On Friday, April 8, 2011, Senators Sherrod Brown (D-Ohio), Tom Harkin (D-Iowa), and Richard Blumenthal (D-Conn.) introduced the Payroll Fraud Prevention Act (S. 770), a trimmed-down version of the Employee Misclassification Prevention Act bill that was introduced into both houses of Congress a year ago. Taking a cue from state legislators that have labeled new state laws involving wage violations as a form of “payroll theft,” the sponsors of the bill characterize misclassification of employees as a form of “payroll fraud.”
The bill, if enacted, would expand the federal Fair Labor Standards Act (which currently addresses minimum wage, overtime, and child labor laws) to cover misclassification of employees as independent contractors. It would create a new definition of workers called “non-employees,” impose upon businesses the obligation to provide a classification notice for both “non-employees” and “employees,” make the misclassification of “employees” as “non-employees” a new labor law offense, and expose businesses to fines of up to $5,000 per worker for each violation of the law.
Unlike last year’s bill introducing the Employee Misclassification Prevention Act (EMPA), this proposed legislation would not impose new recordkeeping requirements upon businesses, thereby removing one of the more objectionable provisions of EMPA.
The purposes of the Payroll Fraud Prevention Act were detailed in a press release issued Monday, April 11, 2011 by one of the co-sponsors, Senator Brown. He characterized companies that misclassify employees as “cheating workers . . . and other businesses that play by the rules.” He also focused on the effect of misclassification on the “tax gap” that both the federal and state governments have been experiencing,” saying the bill will “relieve the burden on American taxpayers who foot the bill when businesses [misclassify their workers].”
Although the bill seeks to crack down on misclassification, nothing in the Payroll Fraud Prevention Act would prohibit businesses from continuing to use independent contractors that are properly classified as such; it only prohibits companies from misclassifying workers as independent contractors when such workers are really “employees.”
Nonetheless, all businesses would be affected by the Payroll Fraud Prevention Act, because it imposes a notice requirement upon every company that uses either employees or independent contractors. Further, any business that fails to provide the required notice would be subject to heavy fines, even if its independent contractors are properly classified or if it uses no independent contractors.
If enacted into law as drafted, the Payroll Fraud Prevention Act would:
– expand the Fair Labor Standards Act to cover “non-employees” who perform labor or services for businesses, even if the “non-employees” are properly classified as independent contractors;
– pierce the so-called “corporate veil” by including in the definition of “non-employees” those who provide services through a corporation or LLC, if they are required to create or maintain such entities as a “condition for the provision of such labor or services”;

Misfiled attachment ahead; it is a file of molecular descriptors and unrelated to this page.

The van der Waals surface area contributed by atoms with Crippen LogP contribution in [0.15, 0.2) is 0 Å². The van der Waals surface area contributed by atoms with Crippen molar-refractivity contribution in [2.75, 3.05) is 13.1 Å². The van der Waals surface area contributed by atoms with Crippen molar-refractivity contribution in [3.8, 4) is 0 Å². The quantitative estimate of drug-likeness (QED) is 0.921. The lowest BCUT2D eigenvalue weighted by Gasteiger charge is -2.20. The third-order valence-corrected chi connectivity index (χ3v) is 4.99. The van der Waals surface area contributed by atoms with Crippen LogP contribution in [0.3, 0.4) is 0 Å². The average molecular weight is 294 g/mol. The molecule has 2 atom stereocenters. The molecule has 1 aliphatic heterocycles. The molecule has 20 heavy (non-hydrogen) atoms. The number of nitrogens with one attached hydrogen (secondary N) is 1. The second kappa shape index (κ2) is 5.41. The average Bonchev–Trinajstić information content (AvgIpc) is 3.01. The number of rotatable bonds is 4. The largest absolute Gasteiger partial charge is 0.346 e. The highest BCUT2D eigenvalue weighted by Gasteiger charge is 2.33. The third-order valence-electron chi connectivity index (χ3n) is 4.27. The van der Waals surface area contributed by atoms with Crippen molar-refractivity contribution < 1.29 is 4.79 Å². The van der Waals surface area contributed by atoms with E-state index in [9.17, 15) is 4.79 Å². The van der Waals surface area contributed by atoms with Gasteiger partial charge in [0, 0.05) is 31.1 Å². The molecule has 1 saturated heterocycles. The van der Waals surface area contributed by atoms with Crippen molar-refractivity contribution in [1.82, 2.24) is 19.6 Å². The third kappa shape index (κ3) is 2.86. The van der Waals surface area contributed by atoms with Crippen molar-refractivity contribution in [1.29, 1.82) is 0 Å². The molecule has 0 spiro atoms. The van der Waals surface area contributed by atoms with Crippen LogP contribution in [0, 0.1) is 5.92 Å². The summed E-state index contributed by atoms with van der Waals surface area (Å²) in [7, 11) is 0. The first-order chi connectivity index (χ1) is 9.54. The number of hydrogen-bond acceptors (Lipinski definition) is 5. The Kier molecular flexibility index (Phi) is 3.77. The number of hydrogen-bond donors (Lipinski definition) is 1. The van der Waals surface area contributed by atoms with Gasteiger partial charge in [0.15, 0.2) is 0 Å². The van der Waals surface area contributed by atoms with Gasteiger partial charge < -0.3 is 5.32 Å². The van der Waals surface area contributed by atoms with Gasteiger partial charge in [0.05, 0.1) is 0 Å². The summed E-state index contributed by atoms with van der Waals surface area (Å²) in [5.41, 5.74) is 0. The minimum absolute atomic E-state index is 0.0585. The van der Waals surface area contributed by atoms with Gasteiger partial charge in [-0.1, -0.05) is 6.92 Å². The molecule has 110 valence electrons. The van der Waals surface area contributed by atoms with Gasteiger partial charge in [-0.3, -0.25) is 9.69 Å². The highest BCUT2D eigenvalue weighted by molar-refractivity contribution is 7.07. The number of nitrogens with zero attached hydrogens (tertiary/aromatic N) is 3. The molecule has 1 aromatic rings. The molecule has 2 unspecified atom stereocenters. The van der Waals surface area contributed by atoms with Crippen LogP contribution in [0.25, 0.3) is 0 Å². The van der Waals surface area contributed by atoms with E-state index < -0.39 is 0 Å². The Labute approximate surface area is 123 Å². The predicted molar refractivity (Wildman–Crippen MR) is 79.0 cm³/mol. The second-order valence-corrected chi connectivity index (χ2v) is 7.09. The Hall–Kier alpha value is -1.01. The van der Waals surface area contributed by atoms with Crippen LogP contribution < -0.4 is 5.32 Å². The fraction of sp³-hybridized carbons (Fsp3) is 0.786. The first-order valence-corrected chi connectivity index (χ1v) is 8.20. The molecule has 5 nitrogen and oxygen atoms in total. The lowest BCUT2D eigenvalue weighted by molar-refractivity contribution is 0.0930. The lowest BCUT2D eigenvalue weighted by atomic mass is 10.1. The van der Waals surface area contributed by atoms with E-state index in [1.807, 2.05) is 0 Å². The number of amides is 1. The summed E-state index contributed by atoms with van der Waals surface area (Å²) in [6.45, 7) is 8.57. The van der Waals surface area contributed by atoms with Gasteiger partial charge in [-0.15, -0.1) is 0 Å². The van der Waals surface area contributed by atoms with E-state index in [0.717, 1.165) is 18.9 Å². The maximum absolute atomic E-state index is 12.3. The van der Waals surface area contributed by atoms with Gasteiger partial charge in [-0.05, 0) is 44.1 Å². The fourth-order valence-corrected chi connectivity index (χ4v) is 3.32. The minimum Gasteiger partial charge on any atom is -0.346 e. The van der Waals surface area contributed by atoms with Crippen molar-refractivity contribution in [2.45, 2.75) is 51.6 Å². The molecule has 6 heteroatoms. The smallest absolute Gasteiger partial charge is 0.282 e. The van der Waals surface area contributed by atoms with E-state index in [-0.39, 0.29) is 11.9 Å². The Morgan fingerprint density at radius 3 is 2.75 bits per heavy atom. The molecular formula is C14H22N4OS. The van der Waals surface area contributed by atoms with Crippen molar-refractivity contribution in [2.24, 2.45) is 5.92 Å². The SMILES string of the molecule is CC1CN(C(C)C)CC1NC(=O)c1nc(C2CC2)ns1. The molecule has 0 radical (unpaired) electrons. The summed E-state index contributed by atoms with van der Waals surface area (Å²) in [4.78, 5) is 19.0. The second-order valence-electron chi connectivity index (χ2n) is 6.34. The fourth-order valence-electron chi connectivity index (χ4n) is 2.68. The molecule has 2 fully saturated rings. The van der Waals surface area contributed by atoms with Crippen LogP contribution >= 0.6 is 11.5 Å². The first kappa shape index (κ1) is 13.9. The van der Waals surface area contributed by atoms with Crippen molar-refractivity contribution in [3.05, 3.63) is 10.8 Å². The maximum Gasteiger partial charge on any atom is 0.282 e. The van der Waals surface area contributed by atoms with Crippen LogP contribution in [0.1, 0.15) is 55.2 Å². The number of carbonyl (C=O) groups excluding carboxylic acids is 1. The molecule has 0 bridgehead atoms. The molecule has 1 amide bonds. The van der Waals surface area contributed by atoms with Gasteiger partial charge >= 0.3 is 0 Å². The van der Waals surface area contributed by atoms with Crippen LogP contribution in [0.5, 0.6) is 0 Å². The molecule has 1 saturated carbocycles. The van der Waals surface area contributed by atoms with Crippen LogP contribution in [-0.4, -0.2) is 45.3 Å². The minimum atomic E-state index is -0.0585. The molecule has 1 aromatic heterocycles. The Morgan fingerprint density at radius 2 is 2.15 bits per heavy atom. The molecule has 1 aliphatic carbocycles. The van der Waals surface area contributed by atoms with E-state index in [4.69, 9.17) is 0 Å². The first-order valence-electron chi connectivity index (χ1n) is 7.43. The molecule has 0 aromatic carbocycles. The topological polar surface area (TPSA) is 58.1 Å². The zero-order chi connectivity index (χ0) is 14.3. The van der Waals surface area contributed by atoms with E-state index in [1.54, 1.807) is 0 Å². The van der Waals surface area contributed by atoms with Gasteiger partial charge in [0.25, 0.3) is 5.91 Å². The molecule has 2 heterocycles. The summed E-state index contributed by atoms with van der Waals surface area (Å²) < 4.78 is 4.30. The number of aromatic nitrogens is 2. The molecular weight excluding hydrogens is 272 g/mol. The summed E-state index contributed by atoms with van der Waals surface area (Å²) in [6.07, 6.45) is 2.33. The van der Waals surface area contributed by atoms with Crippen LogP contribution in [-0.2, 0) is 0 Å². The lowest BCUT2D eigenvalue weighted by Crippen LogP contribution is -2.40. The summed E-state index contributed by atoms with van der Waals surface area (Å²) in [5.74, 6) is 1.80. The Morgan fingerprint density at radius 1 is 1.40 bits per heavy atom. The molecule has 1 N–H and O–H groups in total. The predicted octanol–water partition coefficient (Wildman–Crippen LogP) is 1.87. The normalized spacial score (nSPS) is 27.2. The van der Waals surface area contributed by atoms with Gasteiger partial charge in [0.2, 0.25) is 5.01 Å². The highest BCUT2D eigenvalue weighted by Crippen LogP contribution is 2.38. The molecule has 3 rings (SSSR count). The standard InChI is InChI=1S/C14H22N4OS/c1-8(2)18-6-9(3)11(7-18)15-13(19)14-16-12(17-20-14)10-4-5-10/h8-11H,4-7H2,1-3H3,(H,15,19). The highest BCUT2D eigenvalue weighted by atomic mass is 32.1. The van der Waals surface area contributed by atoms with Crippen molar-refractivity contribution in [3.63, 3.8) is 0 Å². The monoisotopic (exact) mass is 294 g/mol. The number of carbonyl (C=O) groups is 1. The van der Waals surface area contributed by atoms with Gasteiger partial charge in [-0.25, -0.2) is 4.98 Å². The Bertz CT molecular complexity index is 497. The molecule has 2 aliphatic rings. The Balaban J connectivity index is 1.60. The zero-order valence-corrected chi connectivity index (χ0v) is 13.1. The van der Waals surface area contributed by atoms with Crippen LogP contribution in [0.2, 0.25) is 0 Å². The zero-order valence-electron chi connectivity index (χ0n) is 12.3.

– add a new provision making it a “special prohibited act” under federal law to “wrongfully classify an employee as a non-employee”;
– require every business to provide a prescribed written notice to all workers performing labor or services, notifying them that they have been classified by the business either “as an employee or non-employee,” directing them to a U.S. Department of Labor website for further information about the rights of employees under the law, and informing them to contact the Labor Department if they “suspect [they] have been misclassified”;
– impose upon businesses a penalty of $1,100 up to $5,000 per worker for a violation of the notice requirements or for misclassifying an “employee” as a “non-employee”;
– create a presumption that a “non-employee” is an “employee” if the business fails to provide the worker with the prescribed notice at the time the “non-employee” begins providing services; and
– impose triple damages for willful violations of the minimum wage or overtime laws where the employer has misclassified the worker.
In addition, the Payroll Fraud Prevention Act would direct the Secretary of Labor to establish a misclassification website; impose additional penalties upon employers that misclassify employees for unemployment compensation purposes; authorize the Department of Labor to report misclassification information to the IRS; and direct the Labor Department to conduct “targeted audits” of certain industries “with frequent incidence of misclassifying employees as non-employees.”
The introduction of this bill is consistent with the national labor policy of the Obama Administration. Under the last-minute budget compromise reached by the President and Congress on April 8, 2011, commonly referred to as the “Continuing Resolution,” no less than $21.3 million is to be funded to the Secretary of Labor to continue “initiatives related to the identification and prevention of worker misclassification.”
Written by Richard Reibstein.